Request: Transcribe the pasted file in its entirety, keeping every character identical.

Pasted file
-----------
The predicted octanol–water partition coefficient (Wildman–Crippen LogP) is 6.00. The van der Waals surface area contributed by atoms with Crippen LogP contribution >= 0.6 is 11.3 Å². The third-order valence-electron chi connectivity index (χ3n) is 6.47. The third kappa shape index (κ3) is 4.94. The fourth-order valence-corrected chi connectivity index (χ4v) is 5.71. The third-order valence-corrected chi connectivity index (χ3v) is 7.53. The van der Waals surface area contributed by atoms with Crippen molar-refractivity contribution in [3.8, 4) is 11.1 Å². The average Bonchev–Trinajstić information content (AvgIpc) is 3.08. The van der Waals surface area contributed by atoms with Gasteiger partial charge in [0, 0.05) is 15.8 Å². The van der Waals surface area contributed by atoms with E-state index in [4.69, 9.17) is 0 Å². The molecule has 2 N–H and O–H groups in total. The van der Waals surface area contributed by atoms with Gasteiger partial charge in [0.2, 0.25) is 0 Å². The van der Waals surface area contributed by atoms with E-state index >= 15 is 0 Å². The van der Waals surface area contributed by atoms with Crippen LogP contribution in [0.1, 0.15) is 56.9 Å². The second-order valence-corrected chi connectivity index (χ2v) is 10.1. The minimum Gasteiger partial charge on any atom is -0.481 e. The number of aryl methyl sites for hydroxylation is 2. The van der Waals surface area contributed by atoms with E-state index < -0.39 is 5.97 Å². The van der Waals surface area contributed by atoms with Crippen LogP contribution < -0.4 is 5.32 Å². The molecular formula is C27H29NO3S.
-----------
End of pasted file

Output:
The predicted octanol–water partition coefficient (Wildman–Crippen LogP) is 6.00. The van der Waals surface area contributed by atoms with Crippen LogP contribution >= 0.6 is 11.3 Å². The third-order valence-electron chi connectivity index (χ3n) is 6.47. The third kappa shape index (κ3) is 4.94. The fourth-order valence-corrected chi connectivity index (χ4v) is 5.71. The third-order valence-corrected chi connectivity index (χ3v) is 7.53. The van der Waals surface area contributed by atoms with Crippen molar-refractivity contribution in [3.8, 4) is 11.1 Å². The average Bonchev–Trinajstić information content (AvgIpc) is 3.08. The van der Waals surface area contributed by atoms with Gasteiger partial charge in [0, 0.05) is 15.8 Å². The van der Waals surface area contributed by atoms with E-state index in [4.69, 9.17) is 0 Å². The molecule has 2 N–H and O–H groups in total. The van der Waals surface area contributed by atoms with Gasteiger partial charge in [0.2, 0.25) is 0 Å². The van der Waals surface area contributed by atoms with E-state index >= 15 is 0 Å². The van der Waals surface area contributed by atoms with Crippen LogP contribution in [0.1, 0.15) is 56.9 Å². The second-order valence-corrected chi connectivity index (χ2v) is 10.1. The minimum Gasteiger partial charge on any atom is -0.481 e. The number of aryl methyl sites for hydroxylation is 2. The van der Waals surface area contributed by atoms with E-state index < -0.39 is 5.97 Å². The van der Waals surface area contributed by atoms with Crippen LogP contribution < -0.4 is 5.32 Å². The molecular formula is C27H29NO3S.